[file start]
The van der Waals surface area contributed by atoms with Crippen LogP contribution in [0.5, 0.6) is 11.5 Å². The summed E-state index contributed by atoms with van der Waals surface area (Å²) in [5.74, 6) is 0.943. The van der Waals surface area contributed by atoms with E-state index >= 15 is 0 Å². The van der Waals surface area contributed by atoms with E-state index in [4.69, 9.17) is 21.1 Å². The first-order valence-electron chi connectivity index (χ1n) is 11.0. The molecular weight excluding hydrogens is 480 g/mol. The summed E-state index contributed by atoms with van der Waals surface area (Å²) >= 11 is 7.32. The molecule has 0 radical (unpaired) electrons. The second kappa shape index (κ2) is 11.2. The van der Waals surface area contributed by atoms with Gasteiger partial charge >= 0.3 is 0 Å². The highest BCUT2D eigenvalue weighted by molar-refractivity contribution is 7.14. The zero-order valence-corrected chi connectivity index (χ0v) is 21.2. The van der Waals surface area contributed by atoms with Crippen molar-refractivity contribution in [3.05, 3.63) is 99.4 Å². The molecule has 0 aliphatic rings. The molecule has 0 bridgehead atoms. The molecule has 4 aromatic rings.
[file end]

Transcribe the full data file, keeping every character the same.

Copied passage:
The van der Waals surface area contributed by atoms with Crippen LogP contribution in [0.5, 0.6) is 11.5 Å². The summed E-state index contributed by atoms with van der Waals surface area (Å²) in [5.74, 6) is 0.943. The van der Waals surface area contributed by atoms with E-state index >= 15 is 0 Å². The van der Waals surface area contributed by atoms with E-state index in [4.69, 9.17) is 21.1 Å². The first-order valence-electron chi connectivity index (χ1n) is 11.0. The molecular weight excluding hydrogens is 480 g/mol. The summed E-state index contributed by atoms with van der Waals surface area (Å²) >= 11 is 7.32. The molecule has 0 radical (unpaired) electrons. The second kappa shape index (κ2) is 11.2. The van der Waals surface area contributed by atoms with Gasteiger partial charge >= 0.3 is 0 Å². The highest BCUT2D eigenvalue weighted by molar-refractivity contribution is 7.14. The zero-order valence-corrected chi connectivity index (χ0v) is 21.2. The van der Waals surface area contributed by atoms with Crippen molar-refractivity contribution in [3.05, 3.63) is 99.4 Å². The molecule has 0 aliphatic rings. The molecule has 0 bridgehead atoms. The molecule has 4 aromatic rings.